Jessica has been in Thailand for the past week or so but before she left she asked for guest posts. I love guest posting so I jumped at the opportunity and voila! here we are.
The PF community seems to love common law marriage. Something about being with someone forever without the cost of a wedding appeals to a lot of people, go figure. I also happen to live in the province that has the highest rate of common law marriage in the country. Seriously, no one that I used to work with is married, and if they are, it’s like a “gee, well, why not?” thing because they’ve been together for over 10 years already and have 5 kids.
The strangest thing though, is that Quebec has the least amount of protection for common law spouses. And by “the least”, I mean “only what the federal government forces them to provide”. For all intents and purposes, Quebec does not recognize common law spouses. Did you die and not have any kids? Sorry, your girlfriend doesn’t get your fortune, it goes to your parents. Do you want to leave your girlfriend and not give her a penny, but thank her graciously for helping pay down your mortgage for the past 10 years? No problem.
“What? That’s not fair!” you might be thinking. Well, the Supreme Court of Canada ruled last week that it’s entirely fair and here’s why:
If you wanted the legal implications of being married, you would get married.
Why should I be forced into a common law marriage with someone that I clearly don’t want to marry? If I’m living with a guy long enough I can wake up one day and by the simple fact that it’s been three years, find that I’m married to him and owe him some of my money if we decide to break up? When am I supposed to get a pre-nup for this spontaneous marriage?
It’s not a secret that I don’t like government interference and the whole common-law marriage thing is the government sticking its nose into my personal business like nothing else. What protection do we have against this forced marriage? None.
I understand why the idea of common law marriage exists — it protects people who don’t realize that there are certain rights that come with being married and stops people from abusing the tax or economic benefits system that Canada has in place. I agree with tracking people who are living together/having children together bit in order to avoid potential fraud. However, it’s not my fault that my neighbours don’t inform themselves of the dangers of living together and not getting married for 10 years. Common law marriage is an antiquated notion from the days when women wouldn’t work and were dependent on their husbands for their well-being. If a couple wasn’t married and the man left, the woman was often penniless and stuck with the children. Common law marriage was a solution to a problem that existed made sense back then.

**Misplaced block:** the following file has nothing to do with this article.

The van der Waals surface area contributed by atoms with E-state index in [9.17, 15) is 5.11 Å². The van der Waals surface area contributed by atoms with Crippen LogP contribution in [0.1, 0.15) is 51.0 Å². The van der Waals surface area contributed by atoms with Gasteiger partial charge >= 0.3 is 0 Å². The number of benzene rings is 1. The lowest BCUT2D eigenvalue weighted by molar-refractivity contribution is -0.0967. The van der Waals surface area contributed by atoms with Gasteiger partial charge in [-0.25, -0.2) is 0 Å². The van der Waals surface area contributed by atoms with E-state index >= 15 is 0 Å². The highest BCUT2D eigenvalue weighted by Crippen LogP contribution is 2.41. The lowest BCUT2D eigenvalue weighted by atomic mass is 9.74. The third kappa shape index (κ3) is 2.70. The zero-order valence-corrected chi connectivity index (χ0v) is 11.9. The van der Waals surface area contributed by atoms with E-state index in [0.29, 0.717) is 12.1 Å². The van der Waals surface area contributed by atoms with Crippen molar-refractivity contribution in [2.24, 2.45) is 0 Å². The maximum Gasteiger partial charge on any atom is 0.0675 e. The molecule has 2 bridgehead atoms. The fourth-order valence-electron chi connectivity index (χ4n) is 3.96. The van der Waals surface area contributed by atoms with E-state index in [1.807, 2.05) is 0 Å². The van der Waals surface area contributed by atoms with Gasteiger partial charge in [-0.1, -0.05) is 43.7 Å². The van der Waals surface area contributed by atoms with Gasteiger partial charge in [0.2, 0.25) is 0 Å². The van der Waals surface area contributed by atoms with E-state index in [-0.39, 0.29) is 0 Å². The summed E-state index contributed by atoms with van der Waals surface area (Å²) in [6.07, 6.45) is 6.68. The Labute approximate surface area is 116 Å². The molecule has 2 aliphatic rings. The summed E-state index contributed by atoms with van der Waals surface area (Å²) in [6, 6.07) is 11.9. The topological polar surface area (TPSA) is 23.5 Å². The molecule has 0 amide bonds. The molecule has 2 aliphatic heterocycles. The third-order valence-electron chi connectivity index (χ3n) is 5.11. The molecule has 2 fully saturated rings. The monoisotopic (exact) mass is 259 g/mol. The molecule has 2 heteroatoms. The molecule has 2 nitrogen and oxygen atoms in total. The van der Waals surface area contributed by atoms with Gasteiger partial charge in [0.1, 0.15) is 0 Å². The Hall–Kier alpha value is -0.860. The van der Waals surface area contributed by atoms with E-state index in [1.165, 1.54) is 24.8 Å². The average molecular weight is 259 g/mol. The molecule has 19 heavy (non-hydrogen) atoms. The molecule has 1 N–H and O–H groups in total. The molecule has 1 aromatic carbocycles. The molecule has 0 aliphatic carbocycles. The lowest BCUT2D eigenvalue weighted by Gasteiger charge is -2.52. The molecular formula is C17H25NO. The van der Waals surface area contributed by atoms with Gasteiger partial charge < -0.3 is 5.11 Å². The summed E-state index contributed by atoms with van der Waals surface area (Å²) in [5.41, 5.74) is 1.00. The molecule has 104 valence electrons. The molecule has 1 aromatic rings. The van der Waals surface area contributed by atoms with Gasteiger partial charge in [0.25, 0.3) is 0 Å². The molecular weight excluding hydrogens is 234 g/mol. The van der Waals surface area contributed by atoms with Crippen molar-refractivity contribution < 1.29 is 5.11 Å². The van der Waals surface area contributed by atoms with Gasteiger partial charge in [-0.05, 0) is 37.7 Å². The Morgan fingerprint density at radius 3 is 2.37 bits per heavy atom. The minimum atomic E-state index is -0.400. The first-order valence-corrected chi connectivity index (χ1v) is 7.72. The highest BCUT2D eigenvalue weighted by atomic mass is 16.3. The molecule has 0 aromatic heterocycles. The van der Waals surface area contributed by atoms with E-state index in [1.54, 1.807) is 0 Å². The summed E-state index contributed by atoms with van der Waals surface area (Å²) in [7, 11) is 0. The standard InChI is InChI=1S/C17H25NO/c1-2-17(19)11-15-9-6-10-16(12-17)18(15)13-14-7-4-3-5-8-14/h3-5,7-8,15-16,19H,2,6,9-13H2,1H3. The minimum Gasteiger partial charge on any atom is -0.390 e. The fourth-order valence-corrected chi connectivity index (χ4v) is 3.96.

If any of my friends were in a situation like this I would immediately:
- Make sure that they understand that their assets are completely insulated from their significant other
- Alert them to the fact that they have no rights in the event that something happens to their significant other
- Encourage them to get married
- Urge them, if they don’t feel ready to get married, to get a co-habitation agreement (similar to a pre-nup) to protect any financial mingling that may occur in their relationship (aka, who gets the TV, how will the joint accounts be split etc. in the event of a break-up)
- Explain to them that, in the event that one person decides that the relationship is over, that’s it. He/She can just get up and leave without a separation period, marriage counseling etc. and that the other person is left with whatever the leaving person decides to leave him/her.
I have no moral qualms with people living together outside of marriage, I just don’t agree that the government should force said people to become married after a certain amount of time. If they wanted to get married, they would just spend the $263 that it costs in Quebec.
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